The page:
Canadian dollar slumps on GDP report, bonds rise
By John McCrank
TORONTO, March 3 (Reuters) - A report showing that the Canadian economy cooled in the fourth quarter took the wind out of the sails of the Canadian dollar on Monday as investors bet the Bank of Canada will make a deep cut to its key lending rate when it sets monetary policy on Tuesday.
Bond prices rose ahead of the central bank's announcement.
The Canadian dollar closed the North American session at US$1.0118, valuing a U.S. dollar at 98.83 Canadian cents, down from US$1.0158, valuing a U.S. dollar at 98.44 Canadian cents, at Friday's close.
Data released by Statistics Canada showed the lofty Canadian dollar, along with the slumping U.S. economy, acted as a drag on exports and slowed annualized economic growth in the fourth quarter to its most sluggish pace since the second quarter of 2003.
The economy grew just 0.8 percent on an annualized basis in the quarter.
For December, deteriorating exports caused gross domestic product to shrink by 0.7 percent, against market forecasts for a 0.2 percent decline, the report showed.
"I know it's a December number, but it was awful and I guess a lot of people are scratching their heads and asking why the Bank of Canada didn't cut by 50 basis points back in January, given all the turmoil going on," said Steve Butler, director of foreign exchange at Scotia Capital.
The numbers up the odds that the central bank will cut its overnight lending rate by 50 basis points to 3.5 percent on Tuesday, Butler said.
The central bank lowered its key rate by 25 basis points in December and January, but a half-percentage point cut would be its biggest cut since late 2001 just after the Sept. 11 attacks in the United States.
A Reuters poll conducted on Feb. 29 showed most of Canada's primary dealers expect a 50-basis-point cut in the overnight rate to 3.50 percent.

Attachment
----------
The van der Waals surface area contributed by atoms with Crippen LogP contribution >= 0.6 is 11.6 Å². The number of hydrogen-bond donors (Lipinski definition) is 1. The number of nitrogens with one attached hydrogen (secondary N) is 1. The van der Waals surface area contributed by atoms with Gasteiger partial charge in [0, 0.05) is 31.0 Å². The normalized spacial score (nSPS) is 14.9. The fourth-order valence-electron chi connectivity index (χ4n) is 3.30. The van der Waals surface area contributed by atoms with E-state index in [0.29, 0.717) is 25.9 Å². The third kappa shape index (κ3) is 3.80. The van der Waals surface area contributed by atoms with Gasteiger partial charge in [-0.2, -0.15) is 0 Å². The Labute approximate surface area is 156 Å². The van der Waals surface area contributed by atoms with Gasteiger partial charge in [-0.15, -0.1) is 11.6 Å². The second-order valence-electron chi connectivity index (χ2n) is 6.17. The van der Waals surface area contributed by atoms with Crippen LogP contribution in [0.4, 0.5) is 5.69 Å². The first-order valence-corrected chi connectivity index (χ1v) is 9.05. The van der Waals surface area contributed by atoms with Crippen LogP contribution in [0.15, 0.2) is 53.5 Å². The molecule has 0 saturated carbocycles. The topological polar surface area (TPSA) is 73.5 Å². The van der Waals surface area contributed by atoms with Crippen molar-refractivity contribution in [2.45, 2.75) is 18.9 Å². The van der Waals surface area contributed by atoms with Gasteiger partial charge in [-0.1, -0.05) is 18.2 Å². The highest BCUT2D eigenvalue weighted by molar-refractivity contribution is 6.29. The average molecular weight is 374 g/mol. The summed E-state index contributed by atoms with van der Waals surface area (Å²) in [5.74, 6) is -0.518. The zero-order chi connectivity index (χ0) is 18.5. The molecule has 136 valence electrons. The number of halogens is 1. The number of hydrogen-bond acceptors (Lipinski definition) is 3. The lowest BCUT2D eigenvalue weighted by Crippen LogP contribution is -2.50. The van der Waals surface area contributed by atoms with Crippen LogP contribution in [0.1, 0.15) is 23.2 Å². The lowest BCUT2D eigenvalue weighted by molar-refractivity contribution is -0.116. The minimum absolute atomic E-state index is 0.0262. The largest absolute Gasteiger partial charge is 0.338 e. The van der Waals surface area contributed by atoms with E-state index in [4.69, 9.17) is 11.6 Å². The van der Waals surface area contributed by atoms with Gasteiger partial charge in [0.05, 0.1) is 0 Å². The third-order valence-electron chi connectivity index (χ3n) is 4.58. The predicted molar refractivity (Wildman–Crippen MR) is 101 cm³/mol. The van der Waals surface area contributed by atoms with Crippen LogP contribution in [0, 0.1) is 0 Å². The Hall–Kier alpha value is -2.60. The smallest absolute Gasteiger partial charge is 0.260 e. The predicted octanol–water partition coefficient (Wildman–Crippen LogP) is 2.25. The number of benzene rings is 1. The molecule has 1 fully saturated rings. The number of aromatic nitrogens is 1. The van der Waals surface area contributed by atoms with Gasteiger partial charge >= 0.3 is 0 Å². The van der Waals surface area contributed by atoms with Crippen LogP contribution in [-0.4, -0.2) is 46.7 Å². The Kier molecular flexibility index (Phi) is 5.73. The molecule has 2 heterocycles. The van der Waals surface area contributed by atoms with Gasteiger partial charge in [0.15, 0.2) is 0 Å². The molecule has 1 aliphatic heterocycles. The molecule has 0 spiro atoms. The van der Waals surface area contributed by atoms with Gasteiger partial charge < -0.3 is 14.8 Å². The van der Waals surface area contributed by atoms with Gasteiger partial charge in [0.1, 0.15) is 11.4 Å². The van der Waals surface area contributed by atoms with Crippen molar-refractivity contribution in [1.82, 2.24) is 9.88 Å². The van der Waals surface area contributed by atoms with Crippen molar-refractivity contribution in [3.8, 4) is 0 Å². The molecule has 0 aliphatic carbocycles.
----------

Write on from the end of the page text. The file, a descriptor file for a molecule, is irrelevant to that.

The fall in the Canadian dollar marked a sharp turnaround from last week when it hit its highest level in three months given the red-hot prices of many of the key commodities that Canada produces.
Canadian bond prices rallied on widespread expectations for a hefty Bank of Canada rate cut on Tuesday.
"Canadian bonds outperformed the U.S. in the wake of the GDP report this morning," said Mark Chandler, fixed income strategist at RBC Capital Markets.
The two-year bond rose 11 Canadian cents to C$102.58 to yield 2.717 percent. That is its lowest yield since May 2004, and signals that the market expects more Bank of Canada easing after Tuesday's announcement, said Chandler. Bond yields move inversely to bond prices.
The 10-year bond gained 12 Canadian cents to C$102.96 to yield 3.619 percent.
The yield spread between the two- and 10-year bond was 90.2 basis points, up from 86.1 basis points at the previous close.
The 30-year bond edged up 2 Canadian cents to C$115.50 to yield 4.086 percent. In the United States, the 30-year Treasury yielded 4.441 percent.
The three-month when-issued T-bill yielded 2.98 percent, down from 3.08 percent at the previous close. (Editing by Peter Galloway)
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